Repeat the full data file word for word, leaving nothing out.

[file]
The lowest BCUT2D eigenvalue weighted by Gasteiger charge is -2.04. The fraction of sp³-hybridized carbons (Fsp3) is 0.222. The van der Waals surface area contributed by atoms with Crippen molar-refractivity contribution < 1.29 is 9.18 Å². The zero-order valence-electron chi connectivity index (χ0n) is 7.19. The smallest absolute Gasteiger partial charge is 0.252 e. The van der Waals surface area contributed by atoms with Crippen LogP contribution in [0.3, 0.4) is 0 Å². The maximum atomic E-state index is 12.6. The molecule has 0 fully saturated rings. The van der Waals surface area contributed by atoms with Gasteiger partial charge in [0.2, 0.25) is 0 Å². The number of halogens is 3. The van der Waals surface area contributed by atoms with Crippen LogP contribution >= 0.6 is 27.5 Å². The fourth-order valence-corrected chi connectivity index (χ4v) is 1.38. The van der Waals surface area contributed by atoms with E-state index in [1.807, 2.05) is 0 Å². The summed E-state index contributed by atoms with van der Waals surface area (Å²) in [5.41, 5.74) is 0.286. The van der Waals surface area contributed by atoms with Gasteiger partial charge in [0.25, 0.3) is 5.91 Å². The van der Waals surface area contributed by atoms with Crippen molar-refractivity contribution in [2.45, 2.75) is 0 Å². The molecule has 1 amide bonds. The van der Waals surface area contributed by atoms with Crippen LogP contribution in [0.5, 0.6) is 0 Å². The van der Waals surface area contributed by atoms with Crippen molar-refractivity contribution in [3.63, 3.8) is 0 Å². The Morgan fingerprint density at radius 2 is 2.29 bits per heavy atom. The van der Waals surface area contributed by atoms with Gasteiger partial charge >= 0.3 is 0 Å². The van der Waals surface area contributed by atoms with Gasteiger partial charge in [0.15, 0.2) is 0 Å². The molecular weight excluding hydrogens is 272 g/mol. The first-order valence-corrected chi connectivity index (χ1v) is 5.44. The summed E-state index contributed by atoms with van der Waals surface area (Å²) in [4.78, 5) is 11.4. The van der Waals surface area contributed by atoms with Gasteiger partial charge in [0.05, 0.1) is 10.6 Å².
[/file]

The lowest BCUT2D eigenvalue weighted by Gasteiger charge is -2.04. The fraction of sp³-hybridized carbons (Fsp3) is 0.222. The van der Waals surface area contributed by atoms with Crippen molar-refractivity contribution < 1.29 is 9.18 Å². The zero-order valence-electron chi connectivity index (χ0n) is 7.19. The smallest absolute Gasteiger partial charge is 0.252 e. The van der Waals surface area contributed by atoms with Crippen LogP contribution in [0.3, 0.4) is 0 Å². The maximum atomic E-state index is 12.6. The molecule has 0 fully saturated rings. The van der Waals surface area contributed by atoms with Gasteiger partial charge in [0.2, 0.25) is 0 Å². The number of halogens is 3. The van der Waals surface area contributed by atoms with Crippen LogP contribution >= 0.6 is 27.5 Å². The fourth-order valence-corrected chi connectivity index (χ4v) is 1.38. The van der Waals surface area contributed by atoms with E-state index in [1.807, 2.05) is 0 Å². The summed E-state index contributed by atoms with van der Waals surface area (Å²) in [5.41, 5.74) is 0.286. The van der Waals surface area contributed by atoms with Gasteiger partial charge in [0.25, 0.3) is 5.91 Å². The van der Waals surface area contributed by atoms with Crippen molar-refractivity contribution in [2.45, 2.75) is 0 Å². The molecule has 1 amide bonds. The van der Waals surface area contributed by atoms with Crippen LogP contribution in [0.5, 0.6) is 0 Å². The van der Waals surface area contributed by atoms with Crippen molar-refractivity contribution in [3.63, 3.8) is 0 Å². The Morgan fingerprint density at radius 2 is 2.29 bits per heavy atom. The van der Waals surface area contributed by atoms with Gasteiger partial charge >= 0.3 is 0 Å². The van der Waals surface area contributed by atoms with Gasteiger partial charge in [0.15, 0.2) is 0 Å². The molecular weight excluding hydrogens is 272 g/mol. The first-order valence-corrected chi connectivity index (χ1v) is 5.44. The summed E-state index contributed by atoms with van der Waals surface area (Å²) in [4.78, 5) is 11.4. The van der Waals surface area contributed by atoms with Gasteiger partial charge in [0.05, 0.1) is 10.6 Å².